Watchdog CFPB Targets CitiBank with Fine Involving Student Loans
The Consumer Financial Protection Bureau (CFPB) ordered Citibank to pay up to $3.75 million to student loan borrowers who were allegedly affected by misleading servicing. The CFPB also levied a $2.75 million fine, totaling $6.5 million in fines.
The CFPB levied theses fines on the basis of two claims. First, it believes Citi misinformed its student borrowers about interest tax deduction eligibility, costing borrowers. Second, Citi incorrectly charged interest and late payment fees, costing borrowers who were in school and eligible for deferment.
The Consumer Financial Protection Bureau released a condemning consent order dealing with the multiple infractions of Citibank with its student loan borrowers. As noted by Richard Cordray, the consumer bureau’s director, “Citibank’s servicing failures made it more costly and confusing for borrowers trying to pay back their student loans.”
For those affected it should be noted that according to the consent order, Citibank has 90 days to formulate a plan on how to best contact and send funds to affected student borrowers who were affected by their actions.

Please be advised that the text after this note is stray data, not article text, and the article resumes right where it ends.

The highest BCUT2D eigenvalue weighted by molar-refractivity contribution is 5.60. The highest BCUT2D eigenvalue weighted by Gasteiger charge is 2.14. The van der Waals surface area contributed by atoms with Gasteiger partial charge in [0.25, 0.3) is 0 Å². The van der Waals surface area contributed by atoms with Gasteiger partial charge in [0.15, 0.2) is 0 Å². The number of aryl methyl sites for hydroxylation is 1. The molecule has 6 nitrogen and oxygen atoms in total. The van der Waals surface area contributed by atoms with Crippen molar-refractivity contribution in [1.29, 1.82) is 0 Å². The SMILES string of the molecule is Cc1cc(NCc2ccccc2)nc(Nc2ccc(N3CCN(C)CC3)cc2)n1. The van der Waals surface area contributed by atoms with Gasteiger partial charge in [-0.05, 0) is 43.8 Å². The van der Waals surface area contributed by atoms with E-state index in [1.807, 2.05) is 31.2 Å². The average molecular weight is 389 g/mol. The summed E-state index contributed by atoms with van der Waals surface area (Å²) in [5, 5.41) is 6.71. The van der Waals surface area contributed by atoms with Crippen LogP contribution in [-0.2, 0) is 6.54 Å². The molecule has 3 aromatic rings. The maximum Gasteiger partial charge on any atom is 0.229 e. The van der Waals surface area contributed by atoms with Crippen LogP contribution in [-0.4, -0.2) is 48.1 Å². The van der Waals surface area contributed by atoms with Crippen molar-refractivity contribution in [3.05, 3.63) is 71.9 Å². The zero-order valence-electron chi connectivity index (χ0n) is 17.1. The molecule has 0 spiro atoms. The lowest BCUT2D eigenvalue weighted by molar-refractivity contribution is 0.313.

So what does this mean for the average consumer? Well for those with student loans serviced by Citibank, you might be in for a bit of a payday due to the bank's inability to adhere to federal policies. There is no word on how much compensation or credits that an individual may receive.
This is yet another action taken this year by the consumer watchdog.
Back in January, the CFPB hit Navient with a lawsuit about misleading student loan borrowers; however, the allegations were met with resistance. Furthermore, the CFPB sought debt relief for student borrowers back in August. However, there are some critics who would rather see the CFPB lay off the oversight.
During the fourth quarter, the CFPB has been in murky water with questions arising about its future leadership. Richard Cordray recently announced his intentions to step down from his position as Director. The move is effective at the start of December.
Author: Andrew Rombach
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